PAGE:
In the morning I'm abandoning the family for a few days to go north to Gloucester to visit my lifelong friends on their beautiful farm. It's raining steadily so I hope it doesn't turn into a flood that strands me in the country. My friends have been rained-in twice this year when their creek flooded and cut them off from the road. Of course it's a wonderful place to be stranded and their hospitality is legendary so I can think of worse things that could befall me.

My workroom had a new addition today. We bought a very solid timber table and two chairs that are perfectly sized for a three year old, and assembled them. As I couldn't read the miniscule instructions I had to make an educated guess at the assembly but it wasn't too hard. S put in the screws and learned to use an Allen key and was extremely proud of her new skills and I was pretty impressed with her too. She is very proud to be setting up her workspace in my workspace and I know she will be good company for me. She has already cast an eye over my tools and suggested that we can share some things so I feel it will be interesting to see how we both deal with that. There will have to be very strict rules about sharp instruments and they will be kept well out of reach and some locked up.

My mother was very creative, and I have always felt because of her imagination and generosity in letting me make a mess, that I had a charmed childhood. I tried to give that same experience to my children and now I am fortunate enough to have another generation of children to "create" with. As we have a new baby due in a few weeks I expect to have plenty of opportunity to work and play with S (3 1/2) and L (15 months). My house may be chaotic but the little girls don't care which suits me just fine.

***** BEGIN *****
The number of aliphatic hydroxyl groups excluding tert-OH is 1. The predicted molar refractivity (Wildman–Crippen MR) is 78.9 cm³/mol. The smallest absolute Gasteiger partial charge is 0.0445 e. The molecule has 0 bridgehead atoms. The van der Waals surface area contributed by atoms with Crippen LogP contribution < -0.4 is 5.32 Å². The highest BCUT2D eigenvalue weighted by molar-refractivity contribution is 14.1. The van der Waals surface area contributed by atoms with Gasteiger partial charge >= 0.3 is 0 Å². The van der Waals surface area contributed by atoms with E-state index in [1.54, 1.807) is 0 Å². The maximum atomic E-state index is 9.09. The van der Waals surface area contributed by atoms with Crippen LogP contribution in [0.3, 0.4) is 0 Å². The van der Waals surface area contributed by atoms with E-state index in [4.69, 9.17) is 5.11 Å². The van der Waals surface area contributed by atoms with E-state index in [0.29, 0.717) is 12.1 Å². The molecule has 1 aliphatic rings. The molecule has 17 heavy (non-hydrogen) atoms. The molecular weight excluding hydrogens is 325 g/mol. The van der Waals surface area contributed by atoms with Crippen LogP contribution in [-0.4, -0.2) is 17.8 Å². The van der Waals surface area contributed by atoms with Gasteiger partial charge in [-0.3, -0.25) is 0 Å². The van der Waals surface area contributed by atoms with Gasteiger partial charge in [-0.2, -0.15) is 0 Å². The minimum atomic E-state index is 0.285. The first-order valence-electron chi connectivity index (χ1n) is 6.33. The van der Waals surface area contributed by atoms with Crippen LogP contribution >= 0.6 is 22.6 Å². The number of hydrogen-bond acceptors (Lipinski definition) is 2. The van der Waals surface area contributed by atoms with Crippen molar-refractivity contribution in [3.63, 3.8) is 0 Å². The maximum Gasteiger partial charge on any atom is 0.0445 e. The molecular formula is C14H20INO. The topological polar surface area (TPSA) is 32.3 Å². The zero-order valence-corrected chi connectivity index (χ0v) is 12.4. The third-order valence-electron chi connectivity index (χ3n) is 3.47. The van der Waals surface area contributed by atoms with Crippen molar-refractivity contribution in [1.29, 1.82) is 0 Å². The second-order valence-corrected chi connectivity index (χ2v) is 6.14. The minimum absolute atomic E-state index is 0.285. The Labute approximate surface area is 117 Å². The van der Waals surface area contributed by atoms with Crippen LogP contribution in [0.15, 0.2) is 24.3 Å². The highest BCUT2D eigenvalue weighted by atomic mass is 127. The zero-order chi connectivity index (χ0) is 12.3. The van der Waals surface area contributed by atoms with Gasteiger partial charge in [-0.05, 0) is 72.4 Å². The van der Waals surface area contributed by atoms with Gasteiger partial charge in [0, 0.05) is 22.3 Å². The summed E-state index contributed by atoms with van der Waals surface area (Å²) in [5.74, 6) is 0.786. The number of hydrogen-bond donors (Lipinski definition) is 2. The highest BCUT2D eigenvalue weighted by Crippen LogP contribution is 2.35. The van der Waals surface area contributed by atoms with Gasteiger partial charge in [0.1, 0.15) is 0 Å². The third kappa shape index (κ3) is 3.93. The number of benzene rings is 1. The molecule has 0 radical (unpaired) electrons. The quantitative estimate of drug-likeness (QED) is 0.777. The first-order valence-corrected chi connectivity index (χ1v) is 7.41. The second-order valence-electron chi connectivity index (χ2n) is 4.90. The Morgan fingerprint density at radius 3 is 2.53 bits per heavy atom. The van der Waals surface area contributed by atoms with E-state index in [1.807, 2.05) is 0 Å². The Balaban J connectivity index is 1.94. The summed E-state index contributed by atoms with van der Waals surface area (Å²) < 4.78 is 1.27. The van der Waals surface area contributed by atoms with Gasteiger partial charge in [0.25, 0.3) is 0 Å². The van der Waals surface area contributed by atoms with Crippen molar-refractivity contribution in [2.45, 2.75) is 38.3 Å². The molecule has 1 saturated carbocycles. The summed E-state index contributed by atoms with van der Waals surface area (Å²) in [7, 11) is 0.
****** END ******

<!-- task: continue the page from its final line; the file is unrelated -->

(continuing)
Sunday, 12 July 2009

Two books

I can see that my unpacking is going to be an ongoing, and probably to the reader, invariably tedious business so while it will be in the forefront of my mind, I don't want to bore everyone else by going on about it. Except to say that it will happen eventually and one day I'll be able to say "All done" and then I'll show you photos of my [potentially] wonderful workroom. Perhaps by then I'll be confident enough to call it my bindery.

While I'm waiting for books to be made in the here and now, I have a few photos of books made last year. This first was a farewell book for a longterm member of staff. I was called in to plan the book and to assemble it, something I was very happy to do for an old friend. These are the A4 sheets, folded and made into sections. The staff had written and drawn on the sheets and there were enough pages for quite a substantial volume.
I did a 6 needle coptic binding, using waxed Irish linen thread.
I normally make my board attachment through the boards but for some reason (and I can't imagine what it would be) I attached around the boards. I know many people do this but I always feel the stitching is more secure the other way. The book looked fine and the recipient was delighted but now I wish I'd taken that extra step with it.
I made this blank journal for a raffle prize and wrapped it in beautifully soft leather.
I used my own marbled paper for end papers and because I had less than an hour to make it I used an Italian made book block, rather than sewing my own.
How do I happen to have such a thing close to hand? Remember those books I make for the shop? That's a clue... But the leather is gorgeous and the endpapers were pretty nice.

Monday, 6 July 2009

My new beach & some book works in the pipeline

I always felt privileged living at Coogee Beach and it was quite a wrench to leave it behind. It didn't take me long to get over that - the moment I saw Terrigal Beach on a sparkling summer day, I knew I was hooked. Now that I've moved to the NSW Central Coast I realise that there are many magical beaches and at least 7 of them are within a 10 minute drive of our home.